Traditional media isn’t reaching teens—so what now? These platforms and media are finding new ways to engage young consumers, and could teach brands some lessons…
Want to reach teens? It might be harder than it’s ever been. We already know that their phones are where they’re spending the most time—making traditional TV spots a poor pick to reach the group. In fact, half of 12-18-year-olds feel they are addicted to their phones, according to Common Sense Media’s new poll. But it can be hard to keep up with the sites and apps they’re accessing via those phones—earlier this year, we reported that teen-focused retailers were making Instagram their marketing focus, then last month a survey found that Snapchat has surpassed Instagram in importance for teens. Meanwhile even digital advertising isn’t necessarily reaching them. Ypulse’s research shows that 31% of 13-17-year-olds use an ad blocker. When they’re not blocking ads, they’re ignoring them: 70% say they usually ignore or avoid in-app ads, 59% say the same of pre-roll video, and 67% say the same of banner ads.
So what next? These startups and new media are targeting teens in new ways, and their tactics could teach brands about engaging young consumers…or help them to reach the coveted demographic:
Going Site-Free: Obsessee
Obsessee is a media brand with no publication and no website, and it could be the future of magazines for Gen Z. The “fashion-focused digital entity” tailors content to each of the various platforms it lives on, which currently includes Snapchat, Facebook, Instagram, Twitter, Pinterest, Tumblr, Spotify, Periscope, and Google Plus. This native content multi-platform approach was conceived when research showed 14-22-year-olds avoid websites, prefer content on social media channels, and would rather get information from individuals instead of brands. Obsessee’s conversational, positive content targets Gen Z values: “approachability, inclusivity and authenticity.” When the company behind Obsessee—Clique Media Group—researched young consumers, they found teen girls want “fast and easy entertainment,” and 25% say sharability is the most important quality for content to have, which means it might need to live on the platforms they use to share.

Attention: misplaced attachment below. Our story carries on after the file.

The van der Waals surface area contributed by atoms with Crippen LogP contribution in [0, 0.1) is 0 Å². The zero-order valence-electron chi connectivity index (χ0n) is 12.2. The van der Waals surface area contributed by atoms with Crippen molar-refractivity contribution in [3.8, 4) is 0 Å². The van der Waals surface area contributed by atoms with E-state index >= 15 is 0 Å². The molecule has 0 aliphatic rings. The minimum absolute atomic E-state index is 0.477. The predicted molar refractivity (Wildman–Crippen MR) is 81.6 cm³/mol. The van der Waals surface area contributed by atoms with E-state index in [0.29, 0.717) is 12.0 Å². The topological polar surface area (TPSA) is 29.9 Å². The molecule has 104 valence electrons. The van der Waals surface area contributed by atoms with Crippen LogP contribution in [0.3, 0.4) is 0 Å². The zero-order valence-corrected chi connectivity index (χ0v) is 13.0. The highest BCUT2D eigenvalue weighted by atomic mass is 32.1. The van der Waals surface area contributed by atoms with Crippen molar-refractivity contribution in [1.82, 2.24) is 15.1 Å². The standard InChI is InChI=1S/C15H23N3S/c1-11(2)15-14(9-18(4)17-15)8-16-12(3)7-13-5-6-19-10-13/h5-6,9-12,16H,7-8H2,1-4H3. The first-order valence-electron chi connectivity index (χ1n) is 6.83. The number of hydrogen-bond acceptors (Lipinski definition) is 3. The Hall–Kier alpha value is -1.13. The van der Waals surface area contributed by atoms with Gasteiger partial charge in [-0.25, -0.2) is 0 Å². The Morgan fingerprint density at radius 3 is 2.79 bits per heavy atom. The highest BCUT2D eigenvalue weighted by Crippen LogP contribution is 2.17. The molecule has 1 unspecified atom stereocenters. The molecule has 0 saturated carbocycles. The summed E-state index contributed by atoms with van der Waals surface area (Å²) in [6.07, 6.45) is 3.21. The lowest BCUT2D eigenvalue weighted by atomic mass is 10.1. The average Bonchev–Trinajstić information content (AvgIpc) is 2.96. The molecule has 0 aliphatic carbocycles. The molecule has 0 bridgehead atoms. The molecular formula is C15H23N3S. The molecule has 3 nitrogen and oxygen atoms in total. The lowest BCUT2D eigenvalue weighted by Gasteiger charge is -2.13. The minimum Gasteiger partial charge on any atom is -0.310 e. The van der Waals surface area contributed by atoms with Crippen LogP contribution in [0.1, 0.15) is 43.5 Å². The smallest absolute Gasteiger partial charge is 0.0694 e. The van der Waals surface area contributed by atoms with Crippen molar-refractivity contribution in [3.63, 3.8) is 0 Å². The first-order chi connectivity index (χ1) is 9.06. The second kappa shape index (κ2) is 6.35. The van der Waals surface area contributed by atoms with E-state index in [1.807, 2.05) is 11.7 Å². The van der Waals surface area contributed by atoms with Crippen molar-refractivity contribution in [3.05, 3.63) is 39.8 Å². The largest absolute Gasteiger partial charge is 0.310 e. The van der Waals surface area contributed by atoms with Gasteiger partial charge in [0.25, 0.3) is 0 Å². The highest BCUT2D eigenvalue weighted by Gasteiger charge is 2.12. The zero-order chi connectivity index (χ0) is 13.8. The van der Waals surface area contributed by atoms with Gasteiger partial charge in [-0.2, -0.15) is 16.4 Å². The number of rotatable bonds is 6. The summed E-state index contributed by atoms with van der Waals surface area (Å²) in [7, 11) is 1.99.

Newsletters As the New Magazines: Clover
The magazine industry has been forever changed by young consumers—as evidenced by Tiger Beat’s recent makeover and focus on digital content. But could newsletters take the place of magazines for teen girls? One startup thinks so. Clover, a daily email newsletter for teen girls, was inspired by the notion that teenagers are “tired of the clickbaity-ness of the internet.” The founders, who previously worked for Nylon and Teen Vogue, believe email is having a “renaissance” and are aiming to create the teen-targeted version of Lena Dunham’s newsletter, Lenny. They believe Clover is filling a “white space” in the market, though some may question whether teens are an email-centric audience. Ypulse’s Talk the Talk trend found that 35% of 13-17-year-olds say they use emails for daily/weekly emails, versus 47% of 18-33-year-olds—but brands are already getting on board with clover’s teen-email content. For example, one March newsletter featured content sponsored by Dove, along with a message encouraging reader’s to try out the brand’s new social campaign.
Getting Their Vote: Wishbone
When we first covered this peer polling app popular with teen users, founder Mike Jones told us teens love Wishbone because it’s an escape from the angst of other networks—focusing on pop-culture preferences instead of personal issues. Wishbone has been continuing to gain traction among young consumers, who post hundreds of thousands of pieces of content onto the platform daily. In January, the founder of the polling app told Ypulse, “There’s not very many places where you can post something and get tens to hundreds of thousands of votes on it in a few hours…a lot of brands are starting to use the Wishbone platform to get feedback from teens, which is exciting and fun.” Brands like Taco Bell, Victoria Secret Pink, Ben & Jerry’s, Starbucks and more have taken up Wishbone’s offer to “promote your products to the cool kids.” Taco Bell has gained 16,000 followers with just 22 Wishbone polls that slyly compare their breakfast options to McDonald’s. Brands continue to flock to the app—including traditional teen media like Seventeen, who recently ran a prom poll.